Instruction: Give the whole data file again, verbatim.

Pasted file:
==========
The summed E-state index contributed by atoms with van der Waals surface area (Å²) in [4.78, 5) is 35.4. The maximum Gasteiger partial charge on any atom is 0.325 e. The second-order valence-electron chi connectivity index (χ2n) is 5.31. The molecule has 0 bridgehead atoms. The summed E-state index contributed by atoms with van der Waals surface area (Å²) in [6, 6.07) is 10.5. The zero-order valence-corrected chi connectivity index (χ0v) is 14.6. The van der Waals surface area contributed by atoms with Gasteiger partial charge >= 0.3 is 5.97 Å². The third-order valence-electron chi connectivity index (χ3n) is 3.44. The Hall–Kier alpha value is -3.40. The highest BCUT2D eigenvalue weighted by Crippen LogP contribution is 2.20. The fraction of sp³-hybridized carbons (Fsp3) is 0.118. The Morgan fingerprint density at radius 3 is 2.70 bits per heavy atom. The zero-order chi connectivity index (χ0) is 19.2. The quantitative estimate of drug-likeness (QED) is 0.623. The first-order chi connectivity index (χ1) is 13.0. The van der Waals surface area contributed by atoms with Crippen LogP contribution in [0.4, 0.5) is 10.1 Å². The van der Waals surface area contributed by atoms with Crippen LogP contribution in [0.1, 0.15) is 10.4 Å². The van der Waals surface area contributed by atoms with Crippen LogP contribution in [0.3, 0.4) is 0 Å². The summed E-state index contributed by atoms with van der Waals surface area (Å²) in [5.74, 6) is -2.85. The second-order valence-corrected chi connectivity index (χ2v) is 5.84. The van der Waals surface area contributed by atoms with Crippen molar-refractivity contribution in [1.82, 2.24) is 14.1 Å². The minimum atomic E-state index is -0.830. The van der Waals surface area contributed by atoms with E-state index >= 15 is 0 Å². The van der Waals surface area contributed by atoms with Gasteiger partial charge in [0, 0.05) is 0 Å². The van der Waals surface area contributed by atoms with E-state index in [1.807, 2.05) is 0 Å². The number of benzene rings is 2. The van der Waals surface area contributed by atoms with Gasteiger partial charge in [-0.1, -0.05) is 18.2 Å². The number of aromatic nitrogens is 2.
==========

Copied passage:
The summed E-state index contributed by atoms with van der Waals surface area (Å²) in [4.78, 5) is 35.4. The maximum Gasteiger partial charge on any atom is 0.325 e. The second-order valence-electron chi connectivity index (χ2n) is 5.31. The molecule has 0 bridgehead atoms. The summed E-state index contributed by atoms with van der Waals surface area (Å²) in [6, 6.07) is 10.5. The zero-order valence-corrected chi connectivity index (χ0v) is 14.6. The van der Waals surface area contributed by atoms with Gasteiger partial charge >= 0.3 is 5.97 Å². The third-order valence-electron chi connectivity index (χ3n) is 3.44. The Hall–Kier alpha value is -3.40. The highest BCUT2D eigenvalue weighted by Crippen LogP contribution is 2.20. The fraction of sp³-hybridized carbons (Fsp3) is 0.118. The Morgan fingerprint density at radius 3 is 2.70 bits per heavy atom. The zero-order chi connectivity index (χ0) is 19.2. The quantitative estimate of drug-likeness (QED) is 0.623. The first-order chi connectivity index (χ1) is 13.0. The van der Waals surface area contributed by atoms with Crippen LogP contribution in [0.4, 0.5) is 10.1 Å². The van der Waals surface area contributed by atoms with Crippen LogP contribution in [0.1, 0.15) is 10.4 Å². The van der Waals surface area contributed by atoms with Crippen LogP contribution in [0.3, 0.4) is 0 Å². The summed E-state index contributed by atoms with van der Waals surface area (Å²) in [5.74, 6) is -2.85. The second-order valence-corrected chi connectivity index (χ2v) is 5.84. The van der Waals surface area contributed by atoms with Crippen molar-refractivity contribution in [1.82, 2.24) is 14.1 Å². The minimum atomic E-state index is -0.830. The van der Waals surface area contributed by atoms with E-state index >= 15 is 0 Å². The van der Waals surface area contributed by atoms with Gasteiger partial charge in [0, 0.05) is 0 Å². The van der Waals surface area contributed by atoms with E-state index in [1.807, 2.05) is 0 Å². The number of benzene rings is 2. The van der Waals surface area contributed by atoms with Gasteiger partial charge in [-0.1, -0.05) is 18.2 Å². The number of aromatic nitrogens is 2.